Border police have surrounded the beachside town to stop attendees from leaving.
Hundreds of people are stranded on a beach in Panama after a music festival was locked down due to coronavirus.
On Wednesday, over 300 attendees of the Tribal Gathering Festival were told they could not leave the Playa Chiquita area after the country's health minister declared a state of emergency as the nationwide tally of reported cases of the disease rose to over 100, including one death, according to several news outlets.
Authorities said any person attempting to leave had to prove they had been in Panama for at least 14 days.
The event had run from February 29 to March 15 and most of the estimated 2,300 attendees were able to leave before the quarantine. A suspected case of coronavirus on Monday had caused the remaining people to be forced to stay while testing occurred.
"It's been a complete nightmare," Katie Hughes, who performed and worked at the festival, told the BBC. "We weren't really given any information, no authorities or bosses from the festival came to give us any information."
The tests all came back negative.
Over the last fews days, however, some of the stranded revelers were able to make it out of the town, albeit under dicey circumstances.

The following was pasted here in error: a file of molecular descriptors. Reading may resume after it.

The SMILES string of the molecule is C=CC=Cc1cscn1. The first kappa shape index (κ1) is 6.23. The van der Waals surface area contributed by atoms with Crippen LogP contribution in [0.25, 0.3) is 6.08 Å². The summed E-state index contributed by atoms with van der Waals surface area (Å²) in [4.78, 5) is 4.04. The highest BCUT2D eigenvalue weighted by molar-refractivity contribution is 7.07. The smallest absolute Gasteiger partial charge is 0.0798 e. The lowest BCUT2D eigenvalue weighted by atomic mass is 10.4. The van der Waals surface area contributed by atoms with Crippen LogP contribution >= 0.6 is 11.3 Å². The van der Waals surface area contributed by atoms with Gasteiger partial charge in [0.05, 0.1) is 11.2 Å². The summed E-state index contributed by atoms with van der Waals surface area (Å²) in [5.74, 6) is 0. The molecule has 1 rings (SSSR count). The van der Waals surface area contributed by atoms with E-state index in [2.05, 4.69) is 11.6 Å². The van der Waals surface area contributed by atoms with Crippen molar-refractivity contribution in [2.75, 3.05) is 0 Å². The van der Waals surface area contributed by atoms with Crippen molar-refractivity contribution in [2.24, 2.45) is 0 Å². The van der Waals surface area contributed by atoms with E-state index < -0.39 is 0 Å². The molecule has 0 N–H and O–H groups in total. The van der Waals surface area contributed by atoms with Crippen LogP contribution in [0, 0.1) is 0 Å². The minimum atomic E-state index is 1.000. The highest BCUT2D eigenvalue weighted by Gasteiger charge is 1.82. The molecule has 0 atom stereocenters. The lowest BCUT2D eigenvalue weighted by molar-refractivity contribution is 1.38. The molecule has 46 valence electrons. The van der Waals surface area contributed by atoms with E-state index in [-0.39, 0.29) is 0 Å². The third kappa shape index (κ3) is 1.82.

"I escaped on a local chicken bus with a bunch of hippies to avoid roadblocks looking for foreigners at the festival just before the curfew kicked in," Chris Williams told Vice.
An attendee that wished to remain anonymous told the publication, "The Panamanian authorities are disorganised so the situation keeps changing every hour. We just don't know. People who tried to leave were stopped, made to wait long hours and then sent back to site. So I don't know if I want to go through the hassle of nonsensical military procedures. At times, it's like a bad joke of a comedown."
The future still appears uncertain for the quarantined individuals, as festivals organizers advised relatives of the attendees to contact their respective country's embassy for help, via an Instagram post.
"We don't really know what's happening in the festival now, some of our friends are still there but there's no phone signal and very limited WiFi," Hughes told BBC. "We don't know what's going to happen about them getting food or water as the festival is obviously all closed down, no music, nothing."